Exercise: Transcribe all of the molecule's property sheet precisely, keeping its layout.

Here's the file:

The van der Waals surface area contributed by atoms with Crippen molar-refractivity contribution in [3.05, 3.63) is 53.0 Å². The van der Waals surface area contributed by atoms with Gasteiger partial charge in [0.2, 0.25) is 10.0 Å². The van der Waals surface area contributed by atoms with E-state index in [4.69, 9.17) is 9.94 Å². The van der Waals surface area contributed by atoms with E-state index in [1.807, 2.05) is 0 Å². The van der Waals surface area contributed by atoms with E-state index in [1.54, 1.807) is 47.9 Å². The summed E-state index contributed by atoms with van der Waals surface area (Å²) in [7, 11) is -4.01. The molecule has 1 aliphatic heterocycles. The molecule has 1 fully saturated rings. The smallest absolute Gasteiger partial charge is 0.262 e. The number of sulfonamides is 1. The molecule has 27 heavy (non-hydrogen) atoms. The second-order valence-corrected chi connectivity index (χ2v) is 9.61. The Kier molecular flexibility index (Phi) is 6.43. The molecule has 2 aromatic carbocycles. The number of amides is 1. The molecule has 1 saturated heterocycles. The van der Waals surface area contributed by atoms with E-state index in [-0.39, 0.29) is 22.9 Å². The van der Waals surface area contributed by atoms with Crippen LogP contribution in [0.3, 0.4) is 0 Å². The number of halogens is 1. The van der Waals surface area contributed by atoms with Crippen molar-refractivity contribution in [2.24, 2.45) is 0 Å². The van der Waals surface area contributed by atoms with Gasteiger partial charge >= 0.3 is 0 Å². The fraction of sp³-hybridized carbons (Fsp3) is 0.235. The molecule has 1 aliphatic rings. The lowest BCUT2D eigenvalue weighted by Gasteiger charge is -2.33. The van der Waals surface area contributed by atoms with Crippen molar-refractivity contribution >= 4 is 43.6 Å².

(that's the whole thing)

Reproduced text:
The van der Waals surface area contributed by atoms with Crippen molar-refractivity contribution in [3.05, 3.63) is 53.0 Å². The van der Waals surface area contributed by atoms with Gasteiger partial charge in [0.2, 0.25) is 10.0 Å². The van der Waals surface area contributed by atoms with E-state index in [4.69, 9.17) is 9.94 Å². The van der Waals surface area contributed by atoms with E-state index in [1.807, 2.05) is 0 Å². The van der Waals surface area contributed by atoms with E-state index in [1.54, 1.807) is 47.9 Å². The summed E-state index contributed by atoms with van der Waals surface area (Å²) in [7, 11) is -4.01. The molecule has 1 aliphatic heterocycles. The molecule has 1 fully saturated rings. The smallest absolute Gasteiger partial charge is 0.262 e. The number of sulfonamides is 1. The molecule has 27 heavy (non-hydrogen) atoms. The second-order valence-corrected chi connectivity index (χ2v) is 9.61. The Kier molecular flexibility index (Phi) is 6.43. The molecule has 2 aromatic carbocycles. The number of amides is 1. The molecule has 1 saturated heterocycles. The van der Waals surface area contributed by atoms with E-state index in [-0.39, 0.29) is 22.9 Å². The van der Waals surface area contributed by atoms with Crippen LogP contribution in [0.3, 0.4) is 0 Å². The number of halogens is 1. The van der Waals surface area contributed by atoms with Crippen molar-refractivity contribution in [2.24, 2.45) is 0 Å². The van der Waals surface area contributed by atoms with Gasteiger partial charge >= 0.3 is 0 Å². The fraction of sp³-hybridized carbons (Fsp3) is 0.235. The molecule has 1 aliphatic rings. The lowest BCUT2D eigenvalue weighted by Gasteiger charge is -2.33. The van der Waals surface area contributed by atoms with Crippen molar-refractivity contribution >= 4 is 43.6 Å².